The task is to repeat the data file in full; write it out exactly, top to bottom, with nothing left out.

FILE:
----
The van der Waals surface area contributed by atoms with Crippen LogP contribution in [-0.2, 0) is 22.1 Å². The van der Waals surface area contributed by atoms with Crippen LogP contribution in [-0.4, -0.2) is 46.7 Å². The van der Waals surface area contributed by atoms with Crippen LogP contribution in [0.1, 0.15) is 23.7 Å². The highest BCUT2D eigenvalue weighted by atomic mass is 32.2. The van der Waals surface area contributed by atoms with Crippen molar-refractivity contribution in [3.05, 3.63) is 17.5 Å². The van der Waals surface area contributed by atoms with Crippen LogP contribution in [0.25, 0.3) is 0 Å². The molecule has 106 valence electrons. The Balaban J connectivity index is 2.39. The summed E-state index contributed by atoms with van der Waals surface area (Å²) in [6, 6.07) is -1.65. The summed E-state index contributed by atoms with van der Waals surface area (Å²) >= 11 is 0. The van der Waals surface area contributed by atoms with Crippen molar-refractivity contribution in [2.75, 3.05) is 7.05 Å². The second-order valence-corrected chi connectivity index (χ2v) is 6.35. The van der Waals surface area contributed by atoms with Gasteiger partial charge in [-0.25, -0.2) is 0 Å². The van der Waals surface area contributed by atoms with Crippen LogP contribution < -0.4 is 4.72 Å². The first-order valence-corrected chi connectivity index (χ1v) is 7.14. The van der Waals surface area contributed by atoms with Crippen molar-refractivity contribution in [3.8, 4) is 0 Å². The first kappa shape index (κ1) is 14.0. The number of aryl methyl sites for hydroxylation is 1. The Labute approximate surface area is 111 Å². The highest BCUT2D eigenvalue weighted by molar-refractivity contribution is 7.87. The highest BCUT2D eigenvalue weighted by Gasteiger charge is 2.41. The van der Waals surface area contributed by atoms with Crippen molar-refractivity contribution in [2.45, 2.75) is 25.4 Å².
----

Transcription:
The van der Waals surface area contributed by atoms with Crippen LogP contribution in [-0.2, 0) is 22.1 Å². The van der Waals surface area contributed by atoms with Crippen LogP contribution in [-0.4, -0.2) is 46.7 Å². The van der Waals surface area contributed by atoms with Crippen LogP contribution in [0.1, 0.15) is 23.7 Å². The highest BCUT2D eigenvalue weighted by atomic mass is 32.2. The van der Waals surface area contributed by atoms with Crippen molar-refractivity contribution in [3.05, 3.63) is 17.5 Å². The van der Waals surface area contributed by atoms with Crippen LogP contribution in [0.25, 0.3) is 0 Å². The molecule has 106 valence electrons. The Balaban J connectivity index is 2.39. The summed E-state index contributed by atoms with van der Waals surface area (Å²) in [6, 6.07) is -1.65. The summed E-state index contributed by atoms with van der Waals surface area (Å²) >= 11 is 0. The van der Waals surface area contributed by atoms with Crippen molar-refractivity contribution in [2.75, 3.05) is 7.05 Å². The second-order valence-corrected chi connectivity index (χ2v) is 6.35. The van der Waals surface area contributed by atoms with Gasteiger partial charge in [-0.25, -0.2) is 0 Å². The van der Waals surface area contributed by atoms with Crippen LogP contribution < -0.4 is 4.72 Å². The first-order valence-corrected chi connectivity index (χ1v) is 7.14. The van der Waals surface area contributed by atoms with Crippen molar-refractivity contribution in [3.8, 4) is 0 Å². The first kappa shape index (κ1) is 14.0. The number of aryl methyl sites for hydroxylation is 1. The Labute approximate surface area is 111 Å². The highest BCUT2D eigenvalue weighted by molar-refractivity contribution is 7.87. The highest BCUT2D eigenvalue weighted by Gasteiger charge is 2.41. The van der Waals surface area contributed by atoms with Crippen molar-refractivity contribution in [2.45, 2.75) is 25.4 Å².